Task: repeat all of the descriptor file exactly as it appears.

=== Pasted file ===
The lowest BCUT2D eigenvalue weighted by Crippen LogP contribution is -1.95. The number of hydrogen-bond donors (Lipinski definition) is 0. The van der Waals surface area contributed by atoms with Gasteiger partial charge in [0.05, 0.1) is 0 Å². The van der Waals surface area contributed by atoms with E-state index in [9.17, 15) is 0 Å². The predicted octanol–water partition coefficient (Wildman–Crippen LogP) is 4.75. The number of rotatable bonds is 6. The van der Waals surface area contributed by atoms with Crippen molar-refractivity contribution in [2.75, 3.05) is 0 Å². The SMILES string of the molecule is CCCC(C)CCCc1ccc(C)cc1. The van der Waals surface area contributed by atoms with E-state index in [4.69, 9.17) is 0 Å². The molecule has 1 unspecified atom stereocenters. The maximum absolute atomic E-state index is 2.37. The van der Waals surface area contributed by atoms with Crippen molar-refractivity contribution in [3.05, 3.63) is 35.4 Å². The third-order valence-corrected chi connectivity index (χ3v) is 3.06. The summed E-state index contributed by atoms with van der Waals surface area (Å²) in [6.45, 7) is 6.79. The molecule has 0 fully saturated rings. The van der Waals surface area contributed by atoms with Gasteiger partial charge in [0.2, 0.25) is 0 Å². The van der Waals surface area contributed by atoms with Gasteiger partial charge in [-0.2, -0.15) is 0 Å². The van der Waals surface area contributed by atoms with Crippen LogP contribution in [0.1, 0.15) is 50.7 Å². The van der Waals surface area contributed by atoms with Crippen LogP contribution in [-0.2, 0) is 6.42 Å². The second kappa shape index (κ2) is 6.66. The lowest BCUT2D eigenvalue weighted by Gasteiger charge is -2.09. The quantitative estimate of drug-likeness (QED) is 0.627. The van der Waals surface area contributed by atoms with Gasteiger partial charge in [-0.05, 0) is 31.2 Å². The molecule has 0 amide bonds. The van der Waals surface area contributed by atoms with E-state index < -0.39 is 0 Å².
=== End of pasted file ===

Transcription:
The lowest BCUT2D eigenvalue weighted by Crippen LogP contribution is -1.95. The number of hydrogen-bond donors (Lipinski definition) is 0. The van der Waals surface area contributed by atoms with Gasteiger partial charge in [0.05, 0.1) is 0 Å². The van der Waals surface area contributed by atoms with E-state index in [9.17, 15) is 0 Å². The predicted octanol–water partition coefficient (Wildman–Crippen LogP) is 4.75. The number of rotatable bonds is 6. The van der Waals surface area contributed by atoms with Crippen molar-refractivity contribution in [2.75, 3.05) is 0 Å². The SMILES string of the molecule is CCCC(C)CCCc1ccc(C)cc1. The van der Waals surface area contributed by atoms with E-state index in [4.69, 9.17) is 0 Å². The molecule has 1 unspecified atom stereocenters. The maximum absolute atomic E-state index is 2.37. The van der Waals surface area contributed by atoms with Crippen molar-refractivity contribution in [3.05, 3.63) is 35.4 Å². The third-order valence-corrected chi connectivity index (χ3v) is 3.06. The summed E-state index contributed by atoms with van der Waals surface area (Å²) in [6.45, 7) is 6.79. The molecule has 0 fully saturated rings. The van der Waals surface area contributed by atoms with Gasteiger partial charge in [0.2, 0.25) is 0 Å². The van der Waals surface area contributed by atoms with Gasteiger partial charge in [-0.2, -0.15) is 0 Å². The van der Waals surface area contributed by atoms with Crippen LogP contribution in [0.1, 0.15) is 50.7 Å². The van der Waals surface area contributed by atoms with Crippen LogP contribution in [-0.2, 0) is 6.42 Å². The second kappa shape index (κ2) is 6.66. The lowest BCUT2D eigenvalue weighted by Gasteiger charge is -2.09. The quantitative estimate of drug-likeness (QED) is 0.627. The van der Waals surface area contributed by atoms with Gasteiger partial charge in [-0.05, 0) is 31.2 Å². The molecule has 0 amide bonds. The van der Waals surface area contributed by atoms with E-state index < -0.39 is 0 Å².